On Saturday night, Carla wore black leather pants and a red velvet jacket.
She played the guitar and two musicians accompanied her.
People who don’t like Carla say she has no voice.
Her fans talk of her angel voice, a breeze more than a tone.
The woman called ‘la chanteuse’ or the singer, by the French people when she took them by surprise with the outstanding success of her first album, remains a multi faceted woman.
Living so far from France, both geographically and emotionally, I had completely missed Carla Bruni’s landmark album.
It’s only when I heard the hit single “Quelqu’un m’a dit” in California cafés, years after its release, that I noticed Carla Bruni.
She says that for a song music is more important than lyrics, but her lyrics caught my attention before her music.
I immediately loved her unexpected way to associate words. I thought of the American expression ‘mix and match.’
It is in fact in English, sprinkled with a few French words, reminding of her song Little French Songs, also the title of her latest album, that Carla Bruni chose to address her L.A. public.
Since my departure from France, I favor French songs that blend words to music in an original way, as well as the ones that honor the big names of the French Chanson.
In fact, in the US, Little French Songs can be found with the major French singers who have made the reputation of the infamous little French songs.
The privilege of an artist is to choose her battles. Carla Bruni chose hers. She sings love. Love and more love.
Either in L’Amoureuse, Salut Marin, Darling, or Dolce Francia, she sings about romantic love, siblings’ love, friendship, and the affection for the adoptive land.
It’s a pretty good choice to sing about love. Of all human feelings, love is the most universal. And Carla Bruni knows something about universality, too.
Because of her birth in Italy, her move to France as a young child, and her international career in modeling she can communicate in several languages and weave through her songs the deepest and simplest experiences of human life.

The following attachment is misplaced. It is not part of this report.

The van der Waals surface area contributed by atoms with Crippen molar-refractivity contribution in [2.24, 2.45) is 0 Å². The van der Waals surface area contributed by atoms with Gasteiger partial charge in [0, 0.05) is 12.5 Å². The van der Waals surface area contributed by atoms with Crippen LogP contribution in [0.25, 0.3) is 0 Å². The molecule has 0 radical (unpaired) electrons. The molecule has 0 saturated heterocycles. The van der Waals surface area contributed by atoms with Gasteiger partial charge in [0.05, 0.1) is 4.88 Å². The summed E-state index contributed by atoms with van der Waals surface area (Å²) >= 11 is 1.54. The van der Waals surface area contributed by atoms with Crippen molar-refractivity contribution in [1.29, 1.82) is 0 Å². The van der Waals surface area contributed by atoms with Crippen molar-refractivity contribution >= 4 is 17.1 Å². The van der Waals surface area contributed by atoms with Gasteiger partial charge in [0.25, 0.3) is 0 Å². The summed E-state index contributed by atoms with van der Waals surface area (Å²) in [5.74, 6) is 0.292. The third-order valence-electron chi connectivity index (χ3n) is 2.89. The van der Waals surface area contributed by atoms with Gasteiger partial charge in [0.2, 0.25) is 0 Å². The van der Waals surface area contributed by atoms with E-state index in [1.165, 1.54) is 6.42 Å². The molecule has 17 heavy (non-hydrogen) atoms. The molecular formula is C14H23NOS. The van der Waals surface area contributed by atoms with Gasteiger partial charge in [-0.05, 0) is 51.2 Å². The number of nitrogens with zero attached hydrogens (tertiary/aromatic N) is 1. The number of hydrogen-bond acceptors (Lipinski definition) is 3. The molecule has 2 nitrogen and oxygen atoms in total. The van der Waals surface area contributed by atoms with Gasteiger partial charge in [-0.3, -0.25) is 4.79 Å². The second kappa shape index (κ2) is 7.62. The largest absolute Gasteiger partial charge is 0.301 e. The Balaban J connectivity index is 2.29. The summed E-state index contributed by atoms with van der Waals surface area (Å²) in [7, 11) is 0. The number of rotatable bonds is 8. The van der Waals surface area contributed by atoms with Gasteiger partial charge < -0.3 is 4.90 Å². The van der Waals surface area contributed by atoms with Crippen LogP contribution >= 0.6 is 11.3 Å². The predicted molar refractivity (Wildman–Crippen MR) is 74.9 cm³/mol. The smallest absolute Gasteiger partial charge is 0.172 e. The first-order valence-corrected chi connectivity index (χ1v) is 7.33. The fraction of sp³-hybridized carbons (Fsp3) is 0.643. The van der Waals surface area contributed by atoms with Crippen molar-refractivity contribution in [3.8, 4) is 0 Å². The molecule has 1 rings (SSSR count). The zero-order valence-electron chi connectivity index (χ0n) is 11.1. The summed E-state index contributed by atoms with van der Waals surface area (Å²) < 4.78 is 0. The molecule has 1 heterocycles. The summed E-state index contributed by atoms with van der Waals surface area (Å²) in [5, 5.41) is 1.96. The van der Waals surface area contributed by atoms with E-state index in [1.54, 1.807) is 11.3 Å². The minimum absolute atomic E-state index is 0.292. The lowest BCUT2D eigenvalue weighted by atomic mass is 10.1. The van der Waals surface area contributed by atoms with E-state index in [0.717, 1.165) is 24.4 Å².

Prior to the concert, I had expected to bump into a theater full of my former fellow French citizens, so I had prepared myself to spirited Gallic conversations, slipping in higher heels to add a je ne sais quoi to my skinny jeans.
In reality, on my right, on my left, in front of me, behind me, everyone was American.
I should have guessed, considering the courtesy and smiles of the people of all genders and ages who took their seats in the amphitheater.
However, it’s not until Carla Bruni asked if there were any French in the audience and I heard the distinct sound of my husband’s and my voice that I realized that 80% of the audience wasn’t French at all.
Once, I heard Zaz express her initial surprise when she met her passionate fans in South America. Zaz attracts Francophiles who love the French language and moreover the music of the French words in songs. Carla Bruni shares this magnetic pull.
I’m neither Carla nor Zaz – even less when I sing – but once in a while someone will ask me to say something in French for the sheer pleasure of the sound, exotic and charming, to a foreign ear.
I avoid heated debate about politics on my blog, but whenever Carla Bruni is mentioned, her famous husband is never far.
François Mitterrand was still the President of France when I left, and although I love my native country, I prefer to be involved in the American politics since I live in the States.
So Nicolas Sarkozy’s presence in the audience wasn’t the reason I was there.
Often, though, I’ve wondered how the spouses of Presidents, Prime Ministers or Chancellors manage to put their careers on hold during their spouses’ mandates.
In the case of Carla Bruni, being the First Lady for five years hasn’t tampered her musical creativity.
On Saturday night, accompanied by the talented Taofik Farah at the guitar and Cyril Barbessol at the piano, keyboard, trumpet, and bugle, she offered her audience a selection from her three first albums and sang most of the latest, which I find especially great. The critics agree that it is Carla Bruni’s most accomplished album.
As for Nicolas Sarkozy, he enjoyed his own success when he took his seat in the center of the amphitheater, escorted by French and American secret service agents amid the applause of the crowd. I was told that after the concert he shook hands, signed autographs, and agreed to be photographed.
I’d have rather talked to Carla after the encore.
She sang, down on her knees, Prière (Prayer), one of my most favorite songs and La Dernière Minute, (The Last Minute), a song I didn’t know.
I would have asked for another minute, too, but Carla Bruni was gone, dressed in leather and velvet, reminding me of her personal evocation of Marianne Faithful in her song Keith et Anita.
P.S. The two pictures of Carla Bruni are from my husband and his Leica.